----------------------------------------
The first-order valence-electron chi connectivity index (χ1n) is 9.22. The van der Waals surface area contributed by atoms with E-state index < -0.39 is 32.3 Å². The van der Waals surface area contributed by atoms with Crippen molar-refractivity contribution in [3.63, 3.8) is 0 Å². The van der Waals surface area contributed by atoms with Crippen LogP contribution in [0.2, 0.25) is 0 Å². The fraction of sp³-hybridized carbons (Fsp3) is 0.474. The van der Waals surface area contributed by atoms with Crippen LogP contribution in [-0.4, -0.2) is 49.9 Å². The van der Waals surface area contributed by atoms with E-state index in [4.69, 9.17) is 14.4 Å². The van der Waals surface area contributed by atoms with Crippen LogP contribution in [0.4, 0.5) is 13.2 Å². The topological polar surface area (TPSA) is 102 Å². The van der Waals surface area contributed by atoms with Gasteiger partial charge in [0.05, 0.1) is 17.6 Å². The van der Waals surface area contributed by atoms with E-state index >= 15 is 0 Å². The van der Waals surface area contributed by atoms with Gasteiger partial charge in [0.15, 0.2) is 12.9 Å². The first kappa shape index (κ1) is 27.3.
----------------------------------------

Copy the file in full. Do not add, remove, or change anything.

The first-order valence-electron chi connectivity index (χ1n) is 9.22. The van der Waals surface area contributed by atoms with E-state index < -0.39 is 32.3 Å². The van der Waals surface area contributed by atoms with Crippen molar-refractivity contribution in [3.63, 3.8) is 0 Å². The van der Waals surface area contributed by atoms with Crippen LogP contribution in [0.2, 0.25) is 0 Å². The fraction of sp³-hybridized carbons (Fsp3) is 0.474. The van der Waals surface area contributed by atoms with Crippen LogP contribution in [-0.4, -0.2) is 49.9 Å². The van der Waals surface area contributed by atoms with E-state index in [4.69, 9.17) is 14.4 Å². The van der Waals surface area contributed by atoms with Crippen LogP contribution in [0.4, 0.5) is 13.2 Å². The topological polar surface area (TPSA) is 102 Å². The van der Waals surface area contributed by atoms with Gasteiger partial charge in [0.05, 0.1) is 17.6 Å². The van der Waals surface area contributed by atoms with E-state index >= 15 is 0 Å². The van der Waals surface area contributed by atoms with Gasteiger partial charge in [0.15, 0.2) is 12.9 Å². The first kappa shape index (κ1) is 27.3.